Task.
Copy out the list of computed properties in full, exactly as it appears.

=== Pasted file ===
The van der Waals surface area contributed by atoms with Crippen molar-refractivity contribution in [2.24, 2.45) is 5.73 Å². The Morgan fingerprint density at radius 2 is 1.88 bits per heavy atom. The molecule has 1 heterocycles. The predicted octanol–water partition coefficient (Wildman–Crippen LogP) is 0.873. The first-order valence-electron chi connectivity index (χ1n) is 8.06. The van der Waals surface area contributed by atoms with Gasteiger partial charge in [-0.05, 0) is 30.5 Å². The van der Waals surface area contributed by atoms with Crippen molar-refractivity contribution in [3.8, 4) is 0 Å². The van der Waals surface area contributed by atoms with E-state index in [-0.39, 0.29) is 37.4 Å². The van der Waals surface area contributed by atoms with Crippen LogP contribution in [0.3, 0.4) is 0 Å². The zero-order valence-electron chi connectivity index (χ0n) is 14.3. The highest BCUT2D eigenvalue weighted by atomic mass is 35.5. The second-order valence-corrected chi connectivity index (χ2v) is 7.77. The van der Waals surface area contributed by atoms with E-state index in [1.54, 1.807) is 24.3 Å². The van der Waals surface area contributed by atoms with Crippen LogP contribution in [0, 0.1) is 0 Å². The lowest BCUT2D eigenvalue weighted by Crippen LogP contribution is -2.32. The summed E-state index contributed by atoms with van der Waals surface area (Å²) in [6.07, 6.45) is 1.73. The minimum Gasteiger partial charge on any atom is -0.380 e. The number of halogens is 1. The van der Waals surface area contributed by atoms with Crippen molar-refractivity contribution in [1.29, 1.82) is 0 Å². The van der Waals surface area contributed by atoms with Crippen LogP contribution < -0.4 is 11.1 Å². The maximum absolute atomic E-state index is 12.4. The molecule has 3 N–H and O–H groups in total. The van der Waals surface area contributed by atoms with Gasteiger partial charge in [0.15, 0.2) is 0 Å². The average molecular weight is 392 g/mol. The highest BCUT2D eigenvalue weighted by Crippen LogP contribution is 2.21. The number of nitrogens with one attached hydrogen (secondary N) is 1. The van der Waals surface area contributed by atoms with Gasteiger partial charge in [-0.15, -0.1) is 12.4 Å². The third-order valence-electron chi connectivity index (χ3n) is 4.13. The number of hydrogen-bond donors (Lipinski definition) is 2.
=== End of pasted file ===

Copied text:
The van der Waals surface area contributed by atoms with Crippen molar-refractivity contribution in [2.24, 2.45) is 5.73 Å². The Morgan fingerprint density at radius 2 is 1.88 bits per heavy atom. The molecule has 1 heterocycles. The predicted octanol–water partition coefficient (Wildman–Crippen LogP) is 0.873. The first-order valence-electron chi connectivity index (χ1n) is 8.06. The van der Waals surface area contributed by atoms with Gasteiger partial charge in [-0.05, 0) is 30.5 Å². The van der Waals surface area contributed by atoms with Crippen molar-refractivity contribution in [3.8, 4) is 0 Å². The van der Waals surface area contributed by atoms with E-state index in [-0.39, 0.29) is 37.4 Å². The van der Waals surface area contributed by atoms with Crippen LogP contribution in [0.3, 0.4) is 0 Å². The zero-order valence-electron chi connectivity index (χ0n) is 14.3. The highest BCUT2D eigenvalue weighted by atomic mass is 35.5. The second-order valence-corrected chi connectivity index (χ2v) is 7.77. The van der Waals surface area contributed by atoms with E-state index in [1.54, 1.807) is 24.3 Å². The van der Waals surface area contributed by atoms with Crippen LogP contribution in [0, 0.1) is 0 Å². The lowest BCUT2D eigenvalue weighted by Crippen LogP contribution is -2.32. The summed E-state index contributed by atoms with van der Waals surface area (Å²) in [6.07, 6.45) is 1.73. The minimum Gasteiger partial charge on any atom is -0.380 e. The number of halogens is 1. The van der Waals surface area contributed by atoms with Crippen molar-refractivity contribution in [1.29, 1.82) is 0 Å². The van der Waals surface area contributed by atoms with Crippen LogP contribution < -0.4 is 11.1 Å². The maximum absolute atomic E-state index is 12.4. The molecule has 3 N–H and O–H groups in total. The van der Waals surface area contributed by atoms with Gasteiger partial charge in [0.15, 0.2) is 0 Å². The average molecular weight is 392 g/mol. The highest BCUT2D eigenvalue weighted by Crippen LogP contribution is 2.21. The number of nitrogens with one attached hydrogen (secondary N) is 1. The van der Waals surface area contributed by atoms with Gasteiger partial charge in [-0.15, -0.1) is 12.4 Å². The third-order valence-electron chi connectivity index (χ3n) is 4.13. The number of hydrogen-bond donors (Lipinski definition) is 2.